"Like any free jazz or free form music, you just feel each other and go off that and see what happens," Ovett said.

Hepp compared the band's shows to a morning commute; you may take the same way to work every day, but it's a different experience every time. There are different cars on the road, and therefore different traffic patterns.

"It's kind of like a sunset, you know?" he says. "You may see it one time and try to capture that, but you can't."

The two are currently working on capturing a sunset on record, which is relatively rare for them. Their most recent release, Humility, Insanity, Maturity, Compassion and Perseverance, in 2015, was just four songs ranging from 20 minutes to two minutes long.

There are no vocals in the EP, but the song titles hint at a certain emotional struggle that is apparent in the music.

Read in order, the titles state: "A broken heart, the silence before the rain/ There was nothing done to deserve this/ As you walk away, the wind blows your hair/ A voice, a dream, I remember it all."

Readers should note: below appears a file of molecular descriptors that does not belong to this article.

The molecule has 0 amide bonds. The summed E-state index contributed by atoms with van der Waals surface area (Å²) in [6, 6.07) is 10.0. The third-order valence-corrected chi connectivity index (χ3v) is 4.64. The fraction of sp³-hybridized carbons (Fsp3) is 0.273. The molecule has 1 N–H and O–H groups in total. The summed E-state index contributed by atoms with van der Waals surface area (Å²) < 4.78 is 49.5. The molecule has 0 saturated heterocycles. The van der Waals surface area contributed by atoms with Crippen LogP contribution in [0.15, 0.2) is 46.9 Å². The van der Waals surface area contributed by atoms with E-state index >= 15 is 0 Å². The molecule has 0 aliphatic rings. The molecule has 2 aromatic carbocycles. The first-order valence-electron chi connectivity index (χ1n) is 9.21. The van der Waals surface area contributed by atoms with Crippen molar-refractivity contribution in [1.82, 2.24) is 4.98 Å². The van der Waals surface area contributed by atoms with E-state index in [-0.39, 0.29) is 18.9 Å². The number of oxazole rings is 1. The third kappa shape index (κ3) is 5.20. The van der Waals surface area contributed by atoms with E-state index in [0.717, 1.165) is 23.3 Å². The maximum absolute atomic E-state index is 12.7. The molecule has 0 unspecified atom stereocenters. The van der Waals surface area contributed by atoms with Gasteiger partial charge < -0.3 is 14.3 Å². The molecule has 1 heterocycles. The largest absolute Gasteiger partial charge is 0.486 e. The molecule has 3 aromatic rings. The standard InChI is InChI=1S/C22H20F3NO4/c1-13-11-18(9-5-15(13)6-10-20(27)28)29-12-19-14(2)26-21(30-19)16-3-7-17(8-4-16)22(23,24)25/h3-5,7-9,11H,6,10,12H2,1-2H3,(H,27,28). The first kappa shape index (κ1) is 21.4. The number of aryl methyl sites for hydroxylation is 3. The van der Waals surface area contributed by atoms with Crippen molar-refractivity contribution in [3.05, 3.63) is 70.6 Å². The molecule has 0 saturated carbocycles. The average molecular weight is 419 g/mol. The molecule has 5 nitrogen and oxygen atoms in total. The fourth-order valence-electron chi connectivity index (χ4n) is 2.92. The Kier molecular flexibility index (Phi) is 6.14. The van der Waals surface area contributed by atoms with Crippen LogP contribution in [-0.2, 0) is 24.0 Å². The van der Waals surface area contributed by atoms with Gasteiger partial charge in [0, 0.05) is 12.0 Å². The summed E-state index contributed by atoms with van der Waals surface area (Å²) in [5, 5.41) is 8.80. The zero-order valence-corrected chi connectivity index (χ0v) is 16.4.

The songs seem to carry their listeners through the different stages of grief involved in a break up. The rage and anxiety peak in "There was nothing done to deserve this," followed by a mournful wailing of the guitar on "As you walk away, the wind blows your hair."

When I mention my "stages of grief" theory to Hepp and Ovett, they crack coy smiles and tell me the songs mean whatever I make of them.

"At that time, we were both going through particular situations," Hepp said.

Ovett continued with an equally vague explanation.

"It was just for our love of women," he said. "We all go through certain things."

Surely, the two will go through certain things in the coming week, and that will all come out in their show at Snug on Friday night. We would suggest that when that all starts to spill out, you do yourself a favor and don't go outside.